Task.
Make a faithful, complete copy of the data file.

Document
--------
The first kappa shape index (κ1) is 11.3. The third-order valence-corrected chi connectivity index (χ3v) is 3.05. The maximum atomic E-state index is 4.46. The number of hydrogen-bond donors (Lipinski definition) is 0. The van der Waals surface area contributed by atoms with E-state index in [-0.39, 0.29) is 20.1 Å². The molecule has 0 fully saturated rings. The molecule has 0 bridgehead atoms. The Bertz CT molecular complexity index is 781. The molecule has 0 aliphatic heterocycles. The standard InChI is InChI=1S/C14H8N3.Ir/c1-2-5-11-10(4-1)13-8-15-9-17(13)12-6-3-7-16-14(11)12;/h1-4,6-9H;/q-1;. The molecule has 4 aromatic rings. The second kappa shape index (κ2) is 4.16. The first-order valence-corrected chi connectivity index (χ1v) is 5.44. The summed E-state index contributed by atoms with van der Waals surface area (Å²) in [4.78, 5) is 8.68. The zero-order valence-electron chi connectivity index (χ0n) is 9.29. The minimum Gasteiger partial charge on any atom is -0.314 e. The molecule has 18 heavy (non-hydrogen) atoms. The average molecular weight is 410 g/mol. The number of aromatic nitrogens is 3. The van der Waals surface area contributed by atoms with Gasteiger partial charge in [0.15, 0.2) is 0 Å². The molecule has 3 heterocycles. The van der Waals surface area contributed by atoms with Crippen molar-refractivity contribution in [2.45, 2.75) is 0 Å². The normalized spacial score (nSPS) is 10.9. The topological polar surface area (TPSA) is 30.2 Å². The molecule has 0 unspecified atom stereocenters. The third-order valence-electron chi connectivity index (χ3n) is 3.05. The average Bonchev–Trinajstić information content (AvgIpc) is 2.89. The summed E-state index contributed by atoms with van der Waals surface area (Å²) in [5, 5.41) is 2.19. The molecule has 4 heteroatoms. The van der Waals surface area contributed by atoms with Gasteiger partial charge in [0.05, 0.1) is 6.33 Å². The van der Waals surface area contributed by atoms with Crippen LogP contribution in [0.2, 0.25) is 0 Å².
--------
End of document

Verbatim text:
The first kappa shape index (κ1) is 11.3. The third-order valence-corrected chi connectivity index (χ3v) is 3.05. The maximum atomic E-state index is 4.46. The number of hydrogen-bond donors (Lipinski definition) is 0. The van der Waals surface area contributed by atoms with E-state index in [-0.39, 0.29) is 20.1 Å². The molecule has 0 fully saturated rings. The molecule has 0 bridgehead atoms. The Bertz CT molecular complexity index is 781. The molecule has 0 aliphatic heterocycles. The standard InChI is InChI=1S/C14H8N3.Ir/c1-2-5-11-10(4-1)13-8-15-9-17(13)12-6-3-7-16-14(11)12;/h1-4,6-9H;/q-1;. The molecule has 4 aromatic rings. The second kappa shape index (κ2) is 4.16. The first-order valence-corrected chi connectivity index (χ1v) is 5.44. The summed E-state index contributed by atoms with van der Waals surface area (Å²) in [4.78, 5) is 8.68. The zero-order valence-electron chi connectivity index (χ0n) is 9.29. The minimum Gasteiger partial charge on any atom is -0.314 e. The molecule has 18 heavy (non-hydrogen) atoms. The average molecular weight is 410 g/mol. The number of aromatic nitrogens is 3. The van der Waals surface area contributed by atoms with Gasteiger partial charge in [0.15, 0.2) is 0 Å². The molecule has 3 heterocycles. The van der Waals surface area contributed by atoms with Crippen molar-refractivity contribution in [2.45, 2.75) is 0 Å². The normalized spacial score (nSPS) is 10.9. The topological polar surface area (TPSA) is 30.2 Å². The molecule has 0 unspecified atom stereocenters. The third-order valence-electron chi connectivity index (χ3n) is 3.05. The average Bonchev–Trinajstić information content (AvgIpc) is 2.89. The summed E-state index contributed by atoms with van der Waals surface area (Å²) in [5, 5.41) is 2.19. The molecule has 4 heteroatoms. The van der Waals surface area contributed by atoms with Gasteiger partial charge in [0.05, 0.1) is 6.33 Å². The van der Waals surface area contributed by atoms with Crippen LogP contribution in [0.2, 0.25) is 0 Å².